The Army’s looking for a new helo to replace the venerable Blackhawk.
Bell Helicopter is submitting its V-280 Valor tilt-rotor.
Sikorsky And Boeing have their SB-1 Defiant.
Personally, I think the Defiant would fill the Blackhawk role better because of its smaller rotor-print. I can see a Defiant getting into the places troops need helos. I could see a tilt-rotor taking the heavy-lift role, such as the Chinook and the Sea Stallion.
The Army is also looking for a new scout bird. War Is Boring has a look at one of the proposals. The pick kind of looks like a Russian take on the old RAH-66 Commanchero prototype.
The future is funny sometimes. We use Echoes in the house. Yes, I know the security issues and I’ve judged the risk acceptable at this time. What amuses me is some of the “human” failings of the robots.
Today’s example – We have three Echoes, which with our small house often means two will pick up the verbal command. This morning, my wife orders the bedroom Echo to turn the lights on. No problem. The living room Echo, because of sound changing as it bounces out of the bedroom misheard and proceeds to tell me that there are no alarms set.
The future is weird.
“You know all those movies you bought from Apple? Um, well, think different: You didn’t” The headline from the Register is outragey, and it’s only deep in the article the real story starts coming out.
And it’s not fair to single out just Apple either: pretty much every provider of digital content has the same rules. Amazon got in hot water a few years ago when its deal with Disney expired and customers discovered that their expensive movie purchases vanished over night. In 2009 thee was a similar ruckus when it pulled George Orwell’s classic 1984 from Kindles without notice.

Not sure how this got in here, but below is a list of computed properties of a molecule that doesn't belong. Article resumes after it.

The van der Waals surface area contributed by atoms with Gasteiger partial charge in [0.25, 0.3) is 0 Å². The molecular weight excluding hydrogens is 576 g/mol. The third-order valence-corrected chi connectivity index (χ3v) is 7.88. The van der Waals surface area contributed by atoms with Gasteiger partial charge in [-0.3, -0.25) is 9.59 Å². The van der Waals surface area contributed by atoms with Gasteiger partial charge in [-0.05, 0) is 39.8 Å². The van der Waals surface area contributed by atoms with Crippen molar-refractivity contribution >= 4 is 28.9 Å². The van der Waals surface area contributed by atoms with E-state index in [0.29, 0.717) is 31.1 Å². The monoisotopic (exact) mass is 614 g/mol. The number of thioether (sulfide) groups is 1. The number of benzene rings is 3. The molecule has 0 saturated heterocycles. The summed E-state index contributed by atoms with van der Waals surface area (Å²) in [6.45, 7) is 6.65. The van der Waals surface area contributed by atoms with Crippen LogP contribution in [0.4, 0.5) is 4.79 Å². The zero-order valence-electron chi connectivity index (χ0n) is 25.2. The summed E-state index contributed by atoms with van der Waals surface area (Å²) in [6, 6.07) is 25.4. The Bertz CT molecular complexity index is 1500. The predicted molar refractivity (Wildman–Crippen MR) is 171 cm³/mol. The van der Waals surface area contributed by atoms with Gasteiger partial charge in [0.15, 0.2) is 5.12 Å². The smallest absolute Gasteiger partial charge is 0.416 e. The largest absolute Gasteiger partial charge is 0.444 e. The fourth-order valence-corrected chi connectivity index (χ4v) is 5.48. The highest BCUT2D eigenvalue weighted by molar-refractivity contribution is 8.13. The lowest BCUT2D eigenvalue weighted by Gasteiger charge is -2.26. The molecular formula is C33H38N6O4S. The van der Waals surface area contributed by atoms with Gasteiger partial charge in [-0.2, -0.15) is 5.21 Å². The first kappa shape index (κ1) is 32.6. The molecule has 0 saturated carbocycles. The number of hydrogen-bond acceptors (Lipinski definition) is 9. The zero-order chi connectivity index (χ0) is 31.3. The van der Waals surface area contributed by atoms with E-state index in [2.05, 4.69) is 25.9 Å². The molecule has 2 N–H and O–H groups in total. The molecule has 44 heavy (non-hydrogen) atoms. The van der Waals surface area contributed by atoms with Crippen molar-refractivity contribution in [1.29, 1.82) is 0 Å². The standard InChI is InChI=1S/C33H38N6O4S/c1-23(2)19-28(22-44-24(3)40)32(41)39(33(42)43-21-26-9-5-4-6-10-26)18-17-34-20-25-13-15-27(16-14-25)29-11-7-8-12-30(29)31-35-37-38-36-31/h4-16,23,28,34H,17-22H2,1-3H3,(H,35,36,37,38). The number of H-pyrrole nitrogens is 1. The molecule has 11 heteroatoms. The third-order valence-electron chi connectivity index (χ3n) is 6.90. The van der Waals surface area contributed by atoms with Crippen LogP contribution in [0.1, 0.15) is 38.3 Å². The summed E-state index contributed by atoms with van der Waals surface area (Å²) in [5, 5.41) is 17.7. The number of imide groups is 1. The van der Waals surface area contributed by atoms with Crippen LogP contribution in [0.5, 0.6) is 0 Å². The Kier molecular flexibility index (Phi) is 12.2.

In reality of course, these huge companies go to great lengths to ensure that their licensing deals with the main content companies are retained so the situation happens only occasionally. And such deals are usually worth so much to both sides that they are continually renewed.
With digital media, there’s been a long-running skirmish surrounding who truly owns their media. I don’t think it’s going to be solved anytime soon. What I do know is that if you own any digital media, it needs to be free of Digital Rights Management (DRM) code and it should be on your hard drives. Or you need physical copies.
Or just take the risk.
Reason put out this article earlier this week on the dangers of Silicon Valley’s burgeoning ideological conformity. Let’s look at the first couple of paragraphs: